The 4 Healthcare Realities of 2018

Advancement, tied to progress, is an unstoppable force. Particularly in the health care world, constant changes and technological redefining is consistently taking place. As we carve deeper into the year 2018, it becomes progressively more and more evident about the state of the health market and environment today.

Things are moving quite quickly. Well, excluding waiting times in hospitals of course. That’s still an unfortunate presence overall. However, from a financial standpoint, the Canadian expenditure for healthcare almost doubled from the 15 year period separating 1999 and 2014. Quite an impressive stat to say the least! Medical organizations and associations are taking more transparent and open leaps into major advancements in technology, all while keeping a close eye on cyber-security.

2018 has brought many new openings within the medical field and will reconstruct the notion, experience, and understanding of health care. With many evident changes revolutionizing the way patient care is administered in past years, 2018 will certainly be a major year in re-constructing a more technological and secure model.


The rise of Artificial Intelligence

To begin, artificial intelligence (AI) will play a major role in health care moving forward. Employees function best when they can practice at peak performance.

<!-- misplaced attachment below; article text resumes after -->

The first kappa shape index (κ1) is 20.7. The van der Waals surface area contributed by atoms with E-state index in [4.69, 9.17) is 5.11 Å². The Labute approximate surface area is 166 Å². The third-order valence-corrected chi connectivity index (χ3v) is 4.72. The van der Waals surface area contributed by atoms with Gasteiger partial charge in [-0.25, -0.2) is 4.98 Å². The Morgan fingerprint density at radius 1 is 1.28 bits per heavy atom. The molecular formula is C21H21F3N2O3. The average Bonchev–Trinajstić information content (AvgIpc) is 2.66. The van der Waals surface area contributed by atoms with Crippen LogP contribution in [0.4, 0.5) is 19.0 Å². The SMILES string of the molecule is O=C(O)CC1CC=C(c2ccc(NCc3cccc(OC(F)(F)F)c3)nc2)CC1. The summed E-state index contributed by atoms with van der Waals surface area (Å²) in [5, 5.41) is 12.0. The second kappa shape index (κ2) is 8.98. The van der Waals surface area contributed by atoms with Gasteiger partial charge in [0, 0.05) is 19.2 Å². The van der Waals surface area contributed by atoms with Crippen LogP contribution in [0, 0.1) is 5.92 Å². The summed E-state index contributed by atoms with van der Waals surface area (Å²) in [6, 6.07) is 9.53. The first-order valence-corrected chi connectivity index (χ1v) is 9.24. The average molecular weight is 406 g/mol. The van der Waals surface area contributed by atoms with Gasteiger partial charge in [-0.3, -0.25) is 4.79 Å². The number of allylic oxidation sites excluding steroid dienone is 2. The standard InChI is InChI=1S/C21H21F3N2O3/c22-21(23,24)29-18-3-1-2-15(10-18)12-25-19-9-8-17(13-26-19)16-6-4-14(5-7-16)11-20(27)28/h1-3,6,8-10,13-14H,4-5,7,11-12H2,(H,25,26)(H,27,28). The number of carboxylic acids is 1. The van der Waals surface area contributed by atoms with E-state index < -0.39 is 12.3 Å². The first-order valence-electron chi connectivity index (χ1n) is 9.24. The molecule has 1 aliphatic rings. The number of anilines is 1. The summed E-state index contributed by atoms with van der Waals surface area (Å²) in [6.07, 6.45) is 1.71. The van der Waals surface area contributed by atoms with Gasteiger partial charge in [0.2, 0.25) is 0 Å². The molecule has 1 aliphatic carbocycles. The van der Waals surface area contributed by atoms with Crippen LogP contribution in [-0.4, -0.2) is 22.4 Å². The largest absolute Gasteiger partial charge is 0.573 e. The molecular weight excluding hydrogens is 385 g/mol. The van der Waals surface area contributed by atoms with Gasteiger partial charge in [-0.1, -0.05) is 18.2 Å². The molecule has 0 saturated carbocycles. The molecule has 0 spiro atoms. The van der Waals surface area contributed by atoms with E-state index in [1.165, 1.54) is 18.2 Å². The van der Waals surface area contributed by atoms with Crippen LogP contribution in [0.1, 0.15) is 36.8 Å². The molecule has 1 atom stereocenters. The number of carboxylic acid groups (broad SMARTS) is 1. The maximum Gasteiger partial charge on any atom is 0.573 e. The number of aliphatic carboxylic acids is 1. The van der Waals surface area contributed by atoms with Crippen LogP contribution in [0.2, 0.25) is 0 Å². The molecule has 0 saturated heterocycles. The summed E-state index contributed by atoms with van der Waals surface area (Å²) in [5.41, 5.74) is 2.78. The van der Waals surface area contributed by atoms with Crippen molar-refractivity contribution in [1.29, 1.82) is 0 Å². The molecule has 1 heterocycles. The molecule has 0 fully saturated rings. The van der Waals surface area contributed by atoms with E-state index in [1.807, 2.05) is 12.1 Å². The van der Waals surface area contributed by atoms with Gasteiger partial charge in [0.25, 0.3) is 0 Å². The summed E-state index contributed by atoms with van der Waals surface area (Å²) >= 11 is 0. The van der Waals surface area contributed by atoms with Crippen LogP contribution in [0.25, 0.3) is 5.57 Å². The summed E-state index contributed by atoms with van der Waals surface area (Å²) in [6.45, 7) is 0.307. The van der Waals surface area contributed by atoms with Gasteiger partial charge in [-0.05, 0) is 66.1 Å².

According to PwC Health Research Institute, business executives overall aspire to be able to invest in the automation of tasks. Moreover, these tasks would include routine paperwork (82%), scheduling (79%), timesheet entry (78%) and accounting (69%), all administered with AI technology.  Thirty-nine percent of provider executives told PwC they were investing in artificial intelligence, machine learning and predictive analytics.

Three-quarters of healthcare executives plan to invest in AI in the next three years but many lack the ability to implement this kind of technology, according to PwC.  Furthermore, approximately 20 % of those respondents explained that they had the appropriate technology to use AI to its full capacity. Thus, this leaves a wide gap in AI’s strategic use.

Altogether, this is an advantageous situation. With the rise of telemedicine, there is a big opening for AI to increase in its share. Seeing that artificial intelligence plays a huge role in effective communication and allows professionals to get a better understanding of their patients through supplying medical data to their fingertips, it’s safe to say that AI is a useful tool to those having to make big medical decisions. And if AI can take care of tedious administrative work as well, then it’s a big bonus to medical organizations. However, with a wide gap in the artificial intelligence use, the only thing that may hold AI back in the grand scheme of things is time.


Strategizing the Patient Experience

It’s important for healthcare providers to be clear and concise in their description of the care provided. Each patient contact, including the mode of contact if it is not in-person (e.g. by telephone, email, videoconference telemedicine), should be documented according to organizational policy and professional practice standards.

Medical symptoms, physical findings and laboratory results are all elements to which a plan of care is based on for efficient clarity.  Having an appropriate documentation tool will not only help describe what information is given to the patient and their response, but also a schedule of all their interactions throughout the course of the day.